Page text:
In a nutshell: this is not a film to watch if you are after something pleasant and upbeat, but it does offer a revelatory vision of what torments and fascinates Gaspar Noé in equal measure: life and its dark side.
Interview with Gaspar Noé
How is Enter the Void in line with your other films, I Stand Alone and Irréversible ?
I think that Carne (one of his short films) and I Stand Alone are very different from Irréversible and Enter the Void. With regards to the first two films, the camera is fixed, whereas in the other ones it is permanently flying, moving, and floating. With this in mind, I would like say that Irréversible was released because Enter the Void could not be produced on time. It was a sort of training film for Enter the Void, in which I could test some settings and special effects. Actually, Enter the Void is the realisation of a childhood dream: I have always wanted to make a film about the final drug trip of a dying junky, whose spirit could leave his body.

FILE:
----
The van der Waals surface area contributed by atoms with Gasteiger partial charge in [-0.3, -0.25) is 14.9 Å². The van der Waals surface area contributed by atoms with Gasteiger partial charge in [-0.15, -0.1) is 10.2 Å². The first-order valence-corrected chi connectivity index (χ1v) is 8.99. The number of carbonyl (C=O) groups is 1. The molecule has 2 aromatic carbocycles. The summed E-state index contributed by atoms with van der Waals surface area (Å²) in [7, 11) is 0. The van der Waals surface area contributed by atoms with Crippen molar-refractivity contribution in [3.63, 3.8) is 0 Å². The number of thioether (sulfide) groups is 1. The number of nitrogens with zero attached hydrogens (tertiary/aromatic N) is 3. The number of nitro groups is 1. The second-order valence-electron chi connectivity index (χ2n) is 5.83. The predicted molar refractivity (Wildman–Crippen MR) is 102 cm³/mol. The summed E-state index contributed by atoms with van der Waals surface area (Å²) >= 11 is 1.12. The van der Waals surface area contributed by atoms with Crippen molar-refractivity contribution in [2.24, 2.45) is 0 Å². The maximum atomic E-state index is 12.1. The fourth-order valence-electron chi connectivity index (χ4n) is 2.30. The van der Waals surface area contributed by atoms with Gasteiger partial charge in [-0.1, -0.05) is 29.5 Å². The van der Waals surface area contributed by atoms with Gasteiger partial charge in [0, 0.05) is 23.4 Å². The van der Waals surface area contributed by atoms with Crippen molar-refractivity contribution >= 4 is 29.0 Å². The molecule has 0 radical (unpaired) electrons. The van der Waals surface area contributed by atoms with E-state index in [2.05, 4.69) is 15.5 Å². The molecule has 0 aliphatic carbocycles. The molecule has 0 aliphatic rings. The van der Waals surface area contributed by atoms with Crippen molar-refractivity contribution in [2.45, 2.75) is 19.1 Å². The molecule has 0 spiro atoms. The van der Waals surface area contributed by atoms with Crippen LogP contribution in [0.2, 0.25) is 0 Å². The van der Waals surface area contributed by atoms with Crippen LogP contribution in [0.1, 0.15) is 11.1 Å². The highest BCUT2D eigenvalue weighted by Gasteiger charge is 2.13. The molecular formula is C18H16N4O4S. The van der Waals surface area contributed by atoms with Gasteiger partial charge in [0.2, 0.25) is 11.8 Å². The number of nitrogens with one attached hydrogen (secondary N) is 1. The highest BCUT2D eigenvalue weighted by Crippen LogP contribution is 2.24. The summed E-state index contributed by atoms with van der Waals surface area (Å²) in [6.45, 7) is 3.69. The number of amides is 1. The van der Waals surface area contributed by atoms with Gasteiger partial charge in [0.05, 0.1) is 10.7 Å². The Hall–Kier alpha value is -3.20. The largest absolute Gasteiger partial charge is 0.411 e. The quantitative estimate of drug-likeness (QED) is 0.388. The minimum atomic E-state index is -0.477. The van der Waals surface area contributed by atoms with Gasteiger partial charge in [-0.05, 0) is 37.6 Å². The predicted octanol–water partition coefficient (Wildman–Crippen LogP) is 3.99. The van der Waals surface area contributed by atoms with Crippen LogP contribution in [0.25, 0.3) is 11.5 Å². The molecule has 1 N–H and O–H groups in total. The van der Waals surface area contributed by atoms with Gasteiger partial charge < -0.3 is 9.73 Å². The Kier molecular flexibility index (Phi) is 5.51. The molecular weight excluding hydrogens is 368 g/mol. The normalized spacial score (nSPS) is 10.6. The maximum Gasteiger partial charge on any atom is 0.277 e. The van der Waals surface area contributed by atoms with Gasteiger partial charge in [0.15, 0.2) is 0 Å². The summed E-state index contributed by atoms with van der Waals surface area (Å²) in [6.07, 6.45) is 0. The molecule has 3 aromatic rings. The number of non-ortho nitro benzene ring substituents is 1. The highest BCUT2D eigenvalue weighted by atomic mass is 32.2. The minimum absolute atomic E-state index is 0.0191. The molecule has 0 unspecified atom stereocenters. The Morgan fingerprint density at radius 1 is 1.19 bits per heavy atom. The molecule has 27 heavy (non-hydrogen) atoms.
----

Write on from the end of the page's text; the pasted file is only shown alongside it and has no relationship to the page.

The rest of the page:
In Enter the Void, a lot of psychedelic transitions begin by dipping your camera into material objects, for example a gas cooker. Why do you use them to explore abstract parallel dimensions ?
Oscar's dream as he's dying is structured in accordance with The Tibetan Book of the Dead's depiction of life after death.. How could I describe a parallel universe which would attract the main character toward a frightening and abstract world ? It was risky to depict a psychedelic DMT trip. I could have failed as most psychedelic films do. Finally, we intended to create a magical point of view, as described in one of Borges's novels, from which it could be possible to observe the whole world.